## Sunday, 30 October 2016

### Media appearance: Discover Magazine

An article about my work on falling through the Earth was published in this month's edition of Discover Magazine. The article, based on some phone interviews I did with them, can be found here. Unfortunately you will need a subscription to read it, and because they were nice enough to write this article I'm not going to blatantly infringe their copyright and post a scanned version here. Enjoy, if you can.

## Saturday, 22 October 2016

### Visit to the Alcator C-Mod Fusion Reactor at MIT

I recently became aware that MIT had an experimental fusion reactor on campus, so I decided to check it out. After a few back-and-forth emails, I ended up joining a tour that was being given to the Tuft's energy club (yes, Tufts) on Friday afternoon.

MIT's tokamak research began as an offshoot of its magnet research lab (where MRI was developed), that eventually became so large as to spawn a new center and envelop its host. Alcator is an elision of Alto Campo Toro (high field torus), and this is the third iteration of it. It was recently in the news because they had achieved a fusion reaction at a comparatively high pressure, immediately before it was shut off because the US government diverted all fusion research funds to ITER.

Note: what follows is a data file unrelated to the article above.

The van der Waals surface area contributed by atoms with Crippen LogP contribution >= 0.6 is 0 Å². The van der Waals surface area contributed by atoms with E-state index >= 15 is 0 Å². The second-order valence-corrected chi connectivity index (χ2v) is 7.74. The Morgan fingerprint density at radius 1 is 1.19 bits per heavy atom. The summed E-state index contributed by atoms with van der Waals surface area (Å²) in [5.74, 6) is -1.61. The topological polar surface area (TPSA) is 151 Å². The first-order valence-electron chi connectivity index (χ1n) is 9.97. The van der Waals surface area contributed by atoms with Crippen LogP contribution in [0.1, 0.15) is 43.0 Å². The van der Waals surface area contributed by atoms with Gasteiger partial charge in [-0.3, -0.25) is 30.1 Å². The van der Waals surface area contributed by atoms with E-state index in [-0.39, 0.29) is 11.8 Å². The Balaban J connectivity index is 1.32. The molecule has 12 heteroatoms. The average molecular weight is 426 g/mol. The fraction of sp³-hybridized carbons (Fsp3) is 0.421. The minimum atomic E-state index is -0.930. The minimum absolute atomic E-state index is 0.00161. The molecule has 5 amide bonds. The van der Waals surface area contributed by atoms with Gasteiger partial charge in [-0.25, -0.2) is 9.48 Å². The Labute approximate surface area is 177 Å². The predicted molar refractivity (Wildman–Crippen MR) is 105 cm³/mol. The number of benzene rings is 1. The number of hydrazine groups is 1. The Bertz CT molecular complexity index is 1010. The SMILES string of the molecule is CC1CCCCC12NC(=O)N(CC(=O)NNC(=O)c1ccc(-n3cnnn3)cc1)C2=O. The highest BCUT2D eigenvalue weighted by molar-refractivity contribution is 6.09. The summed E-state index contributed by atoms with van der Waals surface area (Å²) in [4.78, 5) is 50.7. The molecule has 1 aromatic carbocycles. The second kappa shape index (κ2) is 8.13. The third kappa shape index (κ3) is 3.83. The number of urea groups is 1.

The tour began in the lecture room with an overview of the why's and what's of fusion. In discussing the

Another amusing tidbit the speaker mentioned is that more money has been spent in recent years making movies about fusion (e.g. The Dark Knight Rises, Spiderman 2, etc) than on fusion research itself. He was also overjoyed when someone asked why tokamaks were shaped like donuts and not spheres and he got to cite the hairy ball theorem.